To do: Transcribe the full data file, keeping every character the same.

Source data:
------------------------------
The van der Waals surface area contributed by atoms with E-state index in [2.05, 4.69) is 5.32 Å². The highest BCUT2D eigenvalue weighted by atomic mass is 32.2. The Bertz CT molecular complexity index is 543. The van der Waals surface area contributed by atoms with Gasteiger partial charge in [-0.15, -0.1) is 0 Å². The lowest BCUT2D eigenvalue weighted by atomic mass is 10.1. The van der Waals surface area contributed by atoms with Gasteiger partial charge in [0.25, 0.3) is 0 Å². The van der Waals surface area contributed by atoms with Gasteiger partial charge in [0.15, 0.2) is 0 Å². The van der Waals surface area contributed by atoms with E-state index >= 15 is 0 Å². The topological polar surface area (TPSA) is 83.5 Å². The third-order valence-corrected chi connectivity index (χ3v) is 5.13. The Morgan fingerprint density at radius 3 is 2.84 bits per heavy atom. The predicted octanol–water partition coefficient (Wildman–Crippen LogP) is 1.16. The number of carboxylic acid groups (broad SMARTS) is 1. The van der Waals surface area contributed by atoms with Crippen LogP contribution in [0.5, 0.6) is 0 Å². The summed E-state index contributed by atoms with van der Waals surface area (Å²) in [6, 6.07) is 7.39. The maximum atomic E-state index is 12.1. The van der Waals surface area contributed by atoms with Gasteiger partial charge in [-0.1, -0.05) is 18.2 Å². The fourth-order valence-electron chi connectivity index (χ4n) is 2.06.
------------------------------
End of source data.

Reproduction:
The van der Waals surface area contributed by atoms with E-state index in [2.05, 4.69) is 5.32 Å². The highest BCUT2D eigenvalue weighted by atomic mass is 32.2. The Bertz CT molecular complexity index is 543. The van der Waals surface area contributed by atoms with Gasteiger partial charge in [-0.15, -0.1) is 0 Å². The lowest BCUT2D eigenvalue weighted by atomic mass is 10.1. The van der Waals surface area contributed by atoms with Gasteiger partial charge in [0.25, 0.3) is 0 Å². The van der Waals surface area contributed by atoms with Gasteiger partial charge in [0.15, 0.2) is 0 Å². The van der Waals surface area contributed by atoms with E-state index >= 15 is 0 Å². The topological polar surface area (TPSA) is 83.5 Å². The third-order valence-corrected chi connectivity index (χ3v) is 5.13. The Morgan fingerprint density at radius 3 is 2.84 bits per heavy atom. The predicted octanol–water partition coefficient (Wildman–Crippen LogP) is 1.16. The number of carboxylic acid groups (broad SMARTS) is 1. The van der Waals surface area contributed by atoms with Crippen LogP contribution in [0.5, 0.6) is 0 Å². The summed E-state index contributed by atoms with van der Waals surface area (Å²) in [6, 6.07) is 7.39. The maximum atomic E-state index is 12.1. The van der Waals surface area contributed by atoms with Gasteiger partial charge in [-0.1, -0.05) is 18.2 Å². The fourth-order valence-electron chi connectivity index (χ4n) is 2.06.